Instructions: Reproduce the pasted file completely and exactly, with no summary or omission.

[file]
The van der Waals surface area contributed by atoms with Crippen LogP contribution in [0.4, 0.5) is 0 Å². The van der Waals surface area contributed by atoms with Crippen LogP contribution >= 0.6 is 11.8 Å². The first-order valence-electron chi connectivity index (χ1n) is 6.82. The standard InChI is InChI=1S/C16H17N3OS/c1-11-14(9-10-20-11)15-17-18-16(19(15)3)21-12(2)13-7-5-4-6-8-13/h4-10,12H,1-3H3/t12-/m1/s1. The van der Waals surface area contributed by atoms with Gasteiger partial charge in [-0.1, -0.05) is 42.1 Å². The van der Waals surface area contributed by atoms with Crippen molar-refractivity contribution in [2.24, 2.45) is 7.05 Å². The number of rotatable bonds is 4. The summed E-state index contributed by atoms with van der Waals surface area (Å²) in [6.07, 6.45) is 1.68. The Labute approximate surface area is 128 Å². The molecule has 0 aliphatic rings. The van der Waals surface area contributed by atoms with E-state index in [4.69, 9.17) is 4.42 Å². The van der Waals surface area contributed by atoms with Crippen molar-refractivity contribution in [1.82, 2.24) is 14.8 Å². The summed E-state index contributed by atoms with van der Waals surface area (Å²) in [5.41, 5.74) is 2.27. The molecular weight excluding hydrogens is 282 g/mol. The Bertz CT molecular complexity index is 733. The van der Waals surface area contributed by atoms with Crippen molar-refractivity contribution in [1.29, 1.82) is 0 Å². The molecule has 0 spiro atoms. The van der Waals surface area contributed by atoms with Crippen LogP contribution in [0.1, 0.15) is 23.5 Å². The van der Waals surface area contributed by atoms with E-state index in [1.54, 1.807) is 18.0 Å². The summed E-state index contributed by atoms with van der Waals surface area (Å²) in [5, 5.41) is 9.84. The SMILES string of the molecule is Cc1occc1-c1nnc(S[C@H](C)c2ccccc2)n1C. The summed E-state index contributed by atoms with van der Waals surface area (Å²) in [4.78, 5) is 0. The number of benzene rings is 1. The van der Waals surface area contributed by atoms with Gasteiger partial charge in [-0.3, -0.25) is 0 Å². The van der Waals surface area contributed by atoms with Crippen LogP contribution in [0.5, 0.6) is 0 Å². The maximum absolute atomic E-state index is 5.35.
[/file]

The van der Waals surface area contributed by atoms with Crippen LogP contribution in [0.4, 0.5) is 0 Å². The van der Waals surface area contributed by atoms with Crippen LogP contribution >= 0.6 is 11.8 Å². The first-order valence-electron chi connectivity index (χ1n) is 6.82. The standard InChI is InChI=1S/C16H17N3OS/c1-11-14(9-10-20-11)15-17-18-16(19(15)3)21-12(2)13-7-5-4-6-8-13/h4-10,12H,1-3H3/t12-/m1/s1. The van der Waals surface area contributed by atoms with Gasteiger partial charge in [-0.1, -0.05) is 42.1 Å². The van der Waals surface area contributed by atoms with Crippen molar-refractivity contribution in [2.24, 2.45) is 7.05 Å². The number of rotatable bonds is 4. The summed E-state index contributed by atoms with van der Waals surface area (Å²) in [6.07, 6.45) is 1.68. The Labute approximate surface area is 128 Å². The molecule has 0 aliphatic rings. The van der Waals surface area contributed by atoms with E-state index in [4.69, 9.17) is 4.42 Å². The van der Waals surface area contributed by atoms with Crippen molar-refractivity contribution in [1.82, 2.24) is 14.8 Å². The summed E-state index contributed by atoms with van der Waals surface area (Å²) in [5.41, 5.74) is 2.27. The molecular weight excluding hydrogens is 282 g/mol. The Bertz CT molecular complexity index is 733. The van der Waals surface area contributed by atoms with Crippen molar-refractivity contribution in [1.29, 1.82) is 0 Å². The molecule has 0 spiro atoms. The van der Waals surface area contributed by atoms with Crippen LogP contribution in [0.1, 0.15) is 23.5 Å². The van der Waals surface area contributed by atoms with E-state index in [1.54, 1.807) is 18.0 Å². The summed E-state index contributed by atoms with van der Waals surface area (Å²) in [5, 5.41) is 9.84. The SMILES string of the molecule is Cc1occc1-c1nnc(S[C@H](C)c2ccccc2)n1C. The summed E-state index contributed by atoms with van der Waals surface area (Å²) in [4.78, 5) is 0. The number of benzene rings is 1. The van der Waals surface area contributed by atoms with Gasteiger partial charge in [-0.3, -0.25) is 0 Å². The van der Waals surface area contributed by atoms with Crippen LogP contribution in [0.5, 0.6) is 0 Å². The maximum absolute atomic E-state index is 5.35.